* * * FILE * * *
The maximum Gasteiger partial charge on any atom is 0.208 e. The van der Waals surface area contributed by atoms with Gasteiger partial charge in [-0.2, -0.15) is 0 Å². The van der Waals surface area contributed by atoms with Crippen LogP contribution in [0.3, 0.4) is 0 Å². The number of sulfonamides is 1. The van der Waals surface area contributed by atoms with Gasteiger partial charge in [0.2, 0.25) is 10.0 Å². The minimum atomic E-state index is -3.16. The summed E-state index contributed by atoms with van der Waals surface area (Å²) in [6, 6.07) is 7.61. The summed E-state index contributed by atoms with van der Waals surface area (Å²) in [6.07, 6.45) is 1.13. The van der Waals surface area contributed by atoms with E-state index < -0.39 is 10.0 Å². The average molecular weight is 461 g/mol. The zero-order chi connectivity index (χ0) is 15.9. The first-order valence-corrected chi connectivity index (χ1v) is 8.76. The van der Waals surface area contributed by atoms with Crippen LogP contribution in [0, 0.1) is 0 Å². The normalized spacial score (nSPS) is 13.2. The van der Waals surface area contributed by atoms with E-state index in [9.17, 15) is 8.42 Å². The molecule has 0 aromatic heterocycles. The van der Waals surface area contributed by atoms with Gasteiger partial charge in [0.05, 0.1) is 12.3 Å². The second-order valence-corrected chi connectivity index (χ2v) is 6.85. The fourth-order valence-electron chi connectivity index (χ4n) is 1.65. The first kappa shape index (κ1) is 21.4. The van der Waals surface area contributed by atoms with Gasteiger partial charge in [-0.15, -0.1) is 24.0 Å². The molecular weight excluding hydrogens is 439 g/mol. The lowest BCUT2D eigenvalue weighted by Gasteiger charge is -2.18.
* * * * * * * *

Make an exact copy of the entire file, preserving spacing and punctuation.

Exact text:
The maximum Gasteiger partial charge on any atom is 0.208 e. The van der Waals surface area contributed by atoms with Gasteiger partial charge in [-0.2, -0.15) is 0 Å². The van der Waals surface area contributed by atoms with Crippen LogP contribution in [0.3, 0.4) is 0 Å². The number of sulfonamides is 1. The van der Waals surface area contributed by atoms with Gasteiger partial charge in [0.2, 0.25) is 10.0 Å². The minimum atomic E-state index is -3.16. The summed E-state index contributed by atoms with van der Waals surface area (Å²) in [6, 6.07) is 7.61. The summed E-state index contributed by atoms with van der Waals surface area (Å²) in [6.07, 6.45) is 1.13. The van der Waals surface area contributed by atoms with E-state index < -0.39 is 10.0 Å². The average molecular weight is 461 g/mol. The zero-order chi connectivity index (χ0) is 15.9. The first-order valence-corrected chi connectivity index (χ1v) is 8.76. The van der Waals surface area contributed by atoms with Crippen LogP contribution in [0, 0.1) is 0 Å². The normalized spacial score (nSPS) is 13.2. The van der Waals surface area contributed by atoms with E-state index in [9.17, 15) is 8.42 Å². The molecule has 0 aromatic heterocycles. The van der Waals surface area contributed by atoms with Gasteiger partial charge in [0.05, 0.1) is 12.3 Å². The second-order valence-corrected chi connectivity index (χ2v) is 6.85. The fourth-order valence-electron chi connectivity index (χ4n) is 1.65. The first kappa shape index (κ1) is 21.4. The van der Waals surface area contributed by atoms with Gasteiger partial charge in [-0.15, -0.1) is 24.0 Å². The molecular weight excluding hydrogens is 439 g/mol. The lowest BCUT2D eigenvalue weighted by Gasteiger charge is -2.18.